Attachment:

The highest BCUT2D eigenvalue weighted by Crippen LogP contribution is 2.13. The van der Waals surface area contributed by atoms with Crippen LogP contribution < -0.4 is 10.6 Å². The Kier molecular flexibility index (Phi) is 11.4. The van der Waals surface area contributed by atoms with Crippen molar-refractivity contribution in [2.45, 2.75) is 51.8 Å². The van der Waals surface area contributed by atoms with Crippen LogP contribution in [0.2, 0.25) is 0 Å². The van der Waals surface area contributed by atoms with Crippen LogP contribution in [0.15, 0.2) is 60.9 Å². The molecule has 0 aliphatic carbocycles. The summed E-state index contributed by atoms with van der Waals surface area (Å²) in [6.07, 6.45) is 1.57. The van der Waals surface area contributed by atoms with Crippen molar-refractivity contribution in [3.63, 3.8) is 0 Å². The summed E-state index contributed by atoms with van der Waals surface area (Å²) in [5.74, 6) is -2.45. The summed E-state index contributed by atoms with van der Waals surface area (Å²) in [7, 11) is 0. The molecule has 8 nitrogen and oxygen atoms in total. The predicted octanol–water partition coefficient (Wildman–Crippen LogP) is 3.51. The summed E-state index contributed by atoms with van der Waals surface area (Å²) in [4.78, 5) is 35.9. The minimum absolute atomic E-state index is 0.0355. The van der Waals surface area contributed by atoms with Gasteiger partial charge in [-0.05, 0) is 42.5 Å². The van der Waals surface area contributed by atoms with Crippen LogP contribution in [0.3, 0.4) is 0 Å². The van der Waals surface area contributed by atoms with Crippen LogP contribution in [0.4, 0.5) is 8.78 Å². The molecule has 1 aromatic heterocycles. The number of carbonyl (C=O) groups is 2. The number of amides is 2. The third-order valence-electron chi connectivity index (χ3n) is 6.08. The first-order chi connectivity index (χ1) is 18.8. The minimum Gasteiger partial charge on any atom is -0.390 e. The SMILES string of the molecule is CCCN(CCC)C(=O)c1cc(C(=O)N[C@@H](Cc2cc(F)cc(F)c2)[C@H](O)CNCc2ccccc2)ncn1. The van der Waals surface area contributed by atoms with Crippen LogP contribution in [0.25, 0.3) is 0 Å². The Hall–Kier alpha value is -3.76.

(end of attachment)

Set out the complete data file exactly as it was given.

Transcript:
The highest BCUT2D eigenvalue weighted by Crippen LogP contribution is 2.13. The van der Waals surface area contributed by atoms with Crippen LogP contribution < -0.4 is 10.6 Å². The Kier molecular flexibility index (Phi) is 11.4. The van der Waals surface area contributed by atoms with Crippen molar-refractivity contribution in [2.45, 2.75) is 51.8 Å². The van der Waals surface area contributed by atoms with Crippen LogP contribution in [0.2, 0.25) is 0 Å². The van der Waals surface area contributed by atoms with Crippen LogP contribution in [0.15, 0.2) is 60.9 Å². The molecule has 0 aliphatic carbocycles. The summed E-state index contributed by atoms with van der Waals surface area (Å²) in [6.07, 6.45) is 1.57. The van der Waals surface area contributed by atoms with Crippen molar-refractivity contribution in [3.63, 3.8) is 0 Å². The summed E-state index contributed by atoms with van der Waals surface area (Å²) in [5.74, 6) is -2.45. The summed E-state index contributed by atoms with van der Waals surface area (Å²) in [7, 11) is 0. The molecule has 8 nitrogen and oxygen atoms in total. The predicted octanol–water partition coefficient (Wildman–Crippen LogP) is 3.51. The summed E-state index contributed by atoms with van der Waals surface area (Å²) in [4.78, 5) is 35.9. The minimum absolute atomic E-state index is 0.0355. The van der Waals surface area contributed by atoms with Gasteiger partial charge in [-0.05, 0) is 42.5 Å². The van der Waals surface area contributed by atoms with Crippen LogP contribution in [0.3, 0.4) is 0 Å². The van der Waals surface area contributed by atoms with Crippen LogP contribution in [0.4, 0.5) is 8.78 Å². The molecule has 1 aromatic heterocycles. The number of carbonyl (C=O) groups is 2. The number of amides is 2. The third-order valence-electron chi connectivity index (χ3n) is 6.08. The first-order chi connectivity index (χ1) is 18.8. The minimum Gasteiger partial charge on any atom is -0.390 e. The SMILES string of the molecule is CCCN(CCC)C(=O)c1cc(C(=O)N[C@@H](Cc2cc(F)cc(F)c2)[C@H](O)CNCc2ccccc2)ncn1. The van der Waals surface area contributed by atoms with Crippen LogP contribution in [0.25, 0.3) is 0 Å². The Hall–Kier alpha value is -3.76.